The U.S. is in danger of losing a share of its swordfishery after failing to reach quotas in recent years. That’s according to catch recommendations by the International Commission for the Conservation of Atlantic Tunas (ICCAT).
At the start of this decade swordfish were in bad shape, undergoing a 10-year swordfish rebuilding program adopted by ICCAT. By 2009, stocks were deemed fully recovered and soon the U.S. was in danger of losing its uncaught swordfish numbers to other countries. From 2007 to 2011, ICCAT numbers found that the U.S. caught roughly 70 percent under its quota of swordfish.
The U.S. is now in jeopardy of losing its unharvested quota to countries such as Japan. That’s right, the U.S is being punished for not taking every fish it could have. A number of factors contributed to this issue including failure by many anglers to report swordfish landings; availability of commercial permits; restrictions on authorizing an increase in the size of permitted vessels; little available financing for distant water vessels; and restriction of fishing in established closed zones to protect juvenile swordfish, marlin, and sea turtle bycatch.
The ICCAT could lower the quota and countries like the U.S. could reap the resulting conservation benefit, but that’s not likely to happen. There doesn’t seem to be a way for the US not to catch its allotment, but still prevent other countries from taking U.S. fish.
The National Marine Fisheries Service (NMFS) is currently evaluating Draft Amendment 8 which focuses on pumping up the U.S. swordfish fishery.
The authorization of new gear types into the commercial swordfish fishery, as proposed in Draft Amendment 8, may increase landings and the likelihood of the U.S. retaining its quota. A large emphasis is being placed on the use of hand gear because of its highy selective nature with regard to target species, and may have a lower post-release mortality of undersized fish and protected resources compared to longlines. Hand gear types include rod and reel (like the Bluefin General Category permit, not a recreational rod and reel permit), handline, harpoon, and bandit gear. While hand gears only accounted for 5 percent of the commercial swordfish landings, they may provide an increased opportunity to fully harvest quota.
To increase access to the commercial swordfish fishery, NMFS is currently considering expanding the number of Limited Access Permits (LAP) via:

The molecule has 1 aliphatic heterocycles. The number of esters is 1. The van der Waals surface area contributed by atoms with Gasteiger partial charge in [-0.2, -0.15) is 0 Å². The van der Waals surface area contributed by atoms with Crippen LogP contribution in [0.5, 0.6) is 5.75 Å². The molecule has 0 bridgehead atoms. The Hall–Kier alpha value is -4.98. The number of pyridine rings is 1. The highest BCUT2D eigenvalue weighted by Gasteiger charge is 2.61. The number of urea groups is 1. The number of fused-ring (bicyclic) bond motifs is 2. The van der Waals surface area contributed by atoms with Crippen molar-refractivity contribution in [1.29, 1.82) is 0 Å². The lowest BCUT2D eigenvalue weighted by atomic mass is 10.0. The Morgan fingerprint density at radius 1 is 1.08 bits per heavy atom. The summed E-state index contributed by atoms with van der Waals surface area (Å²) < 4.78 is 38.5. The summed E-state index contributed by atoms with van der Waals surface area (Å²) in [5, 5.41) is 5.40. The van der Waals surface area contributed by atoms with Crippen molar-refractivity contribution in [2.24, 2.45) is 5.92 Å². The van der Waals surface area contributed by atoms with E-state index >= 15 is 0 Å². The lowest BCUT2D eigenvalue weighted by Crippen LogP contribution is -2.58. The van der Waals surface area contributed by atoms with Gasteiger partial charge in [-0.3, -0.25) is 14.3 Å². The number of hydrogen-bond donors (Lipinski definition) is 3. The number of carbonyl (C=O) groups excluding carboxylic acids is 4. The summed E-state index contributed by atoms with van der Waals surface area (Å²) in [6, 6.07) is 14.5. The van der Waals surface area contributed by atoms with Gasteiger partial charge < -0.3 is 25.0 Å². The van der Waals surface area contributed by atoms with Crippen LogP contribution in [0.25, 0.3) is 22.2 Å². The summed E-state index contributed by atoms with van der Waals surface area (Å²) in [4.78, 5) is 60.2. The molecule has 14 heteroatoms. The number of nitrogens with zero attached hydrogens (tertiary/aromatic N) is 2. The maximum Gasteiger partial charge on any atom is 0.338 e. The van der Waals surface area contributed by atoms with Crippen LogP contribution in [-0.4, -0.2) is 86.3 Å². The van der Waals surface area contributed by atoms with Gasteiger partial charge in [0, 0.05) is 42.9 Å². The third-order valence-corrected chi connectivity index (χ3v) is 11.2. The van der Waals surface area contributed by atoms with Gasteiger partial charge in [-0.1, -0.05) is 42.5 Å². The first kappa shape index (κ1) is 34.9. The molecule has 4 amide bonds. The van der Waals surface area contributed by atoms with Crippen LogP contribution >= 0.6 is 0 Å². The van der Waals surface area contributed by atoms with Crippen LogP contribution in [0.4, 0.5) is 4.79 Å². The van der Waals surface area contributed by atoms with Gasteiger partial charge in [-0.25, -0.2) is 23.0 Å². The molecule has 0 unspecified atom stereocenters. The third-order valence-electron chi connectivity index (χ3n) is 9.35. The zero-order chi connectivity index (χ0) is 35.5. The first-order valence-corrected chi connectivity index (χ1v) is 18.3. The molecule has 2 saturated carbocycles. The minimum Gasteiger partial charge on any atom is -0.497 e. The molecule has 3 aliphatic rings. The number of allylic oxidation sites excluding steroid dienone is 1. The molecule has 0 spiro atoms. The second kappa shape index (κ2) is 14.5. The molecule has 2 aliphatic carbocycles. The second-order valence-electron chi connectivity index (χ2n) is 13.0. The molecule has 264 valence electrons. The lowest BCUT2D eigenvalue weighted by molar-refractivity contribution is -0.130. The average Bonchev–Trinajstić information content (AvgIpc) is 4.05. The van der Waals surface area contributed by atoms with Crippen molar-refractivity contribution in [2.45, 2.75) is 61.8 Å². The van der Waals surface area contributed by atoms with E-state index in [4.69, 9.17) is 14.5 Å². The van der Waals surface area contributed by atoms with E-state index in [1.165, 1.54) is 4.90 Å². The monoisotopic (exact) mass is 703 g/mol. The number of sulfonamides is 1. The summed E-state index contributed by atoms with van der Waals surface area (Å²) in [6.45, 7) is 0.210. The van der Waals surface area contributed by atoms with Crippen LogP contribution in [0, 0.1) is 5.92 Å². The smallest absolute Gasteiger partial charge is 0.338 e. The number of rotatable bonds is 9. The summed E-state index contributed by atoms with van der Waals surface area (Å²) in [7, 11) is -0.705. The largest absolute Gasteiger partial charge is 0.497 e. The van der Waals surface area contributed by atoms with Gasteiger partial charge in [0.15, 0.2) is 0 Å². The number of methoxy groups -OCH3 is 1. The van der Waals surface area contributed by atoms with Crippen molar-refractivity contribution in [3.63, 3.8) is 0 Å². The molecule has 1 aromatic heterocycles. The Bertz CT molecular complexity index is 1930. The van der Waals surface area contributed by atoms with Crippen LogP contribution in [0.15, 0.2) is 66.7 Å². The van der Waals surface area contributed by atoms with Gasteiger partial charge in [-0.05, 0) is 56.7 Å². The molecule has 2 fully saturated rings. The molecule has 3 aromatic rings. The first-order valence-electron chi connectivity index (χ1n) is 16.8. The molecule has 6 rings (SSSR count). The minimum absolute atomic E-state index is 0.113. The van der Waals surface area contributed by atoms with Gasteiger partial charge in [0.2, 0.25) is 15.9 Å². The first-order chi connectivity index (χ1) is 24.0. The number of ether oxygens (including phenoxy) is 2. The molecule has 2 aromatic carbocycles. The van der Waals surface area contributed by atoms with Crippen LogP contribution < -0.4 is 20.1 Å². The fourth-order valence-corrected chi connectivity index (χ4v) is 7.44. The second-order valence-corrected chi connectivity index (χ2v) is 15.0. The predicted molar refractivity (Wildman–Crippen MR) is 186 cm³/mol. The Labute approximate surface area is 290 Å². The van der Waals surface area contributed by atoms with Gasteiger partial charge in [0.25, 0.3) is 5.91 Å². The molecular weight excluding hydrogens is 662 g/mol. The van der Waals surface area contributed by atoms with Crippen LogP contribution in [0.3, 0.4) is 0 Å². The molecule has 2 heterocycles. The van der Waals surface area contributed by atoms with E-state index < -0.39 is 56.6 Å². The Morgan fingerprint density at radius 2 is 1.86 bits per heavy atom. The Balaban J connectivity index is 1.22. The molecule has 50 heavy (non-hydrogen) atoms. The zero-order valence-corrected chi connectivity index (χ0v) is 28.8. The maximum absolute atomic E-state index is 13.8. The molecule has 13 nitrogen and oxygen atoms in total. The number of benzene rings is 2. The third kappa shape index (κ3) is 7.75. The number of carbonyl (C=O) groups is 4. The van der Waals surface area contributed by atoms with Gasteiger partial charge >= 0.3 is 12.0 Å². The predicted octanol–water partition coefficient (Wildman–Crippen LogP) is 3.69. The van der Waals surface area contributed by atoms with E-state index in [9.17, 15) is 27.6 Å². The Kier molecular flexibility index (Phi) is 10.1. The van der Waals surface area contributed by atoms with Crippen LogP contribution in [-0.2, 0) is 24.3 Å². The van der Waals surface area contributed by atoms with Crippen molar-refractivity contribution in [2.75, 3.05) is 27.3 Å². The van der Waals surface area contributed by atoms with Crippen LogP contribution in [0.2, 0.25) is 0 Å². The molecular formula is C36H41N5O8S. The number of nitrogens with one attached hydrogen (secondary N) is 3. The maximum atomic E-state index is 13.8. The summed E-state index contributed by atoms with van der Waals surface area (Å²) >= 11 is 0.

- A new Limited Access Commercial Swordfish Permit
- The addition of swordfish to the Atlantic Tuna Harpoon Permit and/or General Tuna Permit holders
- Create a new Limited Access Commercial Swordfish Permit
- Allow charter/headboats to fish and harvest swordfish under a General Category permit when not on a for-hire trip
NMFS is also considering the following alternatives to provide additional opportunities to harvest swordfish and increase landings:
- Utilizing a combination of modifications to retention limits and closures based on regional fishing zones
- The creation of a harvest tag program to better track commercial swordfish sold to permitted swordfish dealers
- One alternative proposed in Draft Amendemnt 8 would allow a current HMS Angling vessel elected to fish under a new commercial Rod and Reel permit, but may not be during a for-hire and must fish according to commercial regulations.
It is extremely important for the U.S. to land its full quota allocation to not only remain a dominant force during international negotiations, but a failure to do so increases the likelihood that uncaught tonnage will go to other nations, says The Billfish Foundation. Nations currently clamoring for a portion of the unharvested quota fish with little regard for conservation and dump swordfish back into the U.S. market. Economically, this drives down prices and causes negative economic impacts on U.S. fisheries and related businesses. The Billfish Foundation has particular interest in the swordfish fishery and the development of Amendment 8 because of the importance of the fishery to both the recreational and commercial fishing industries.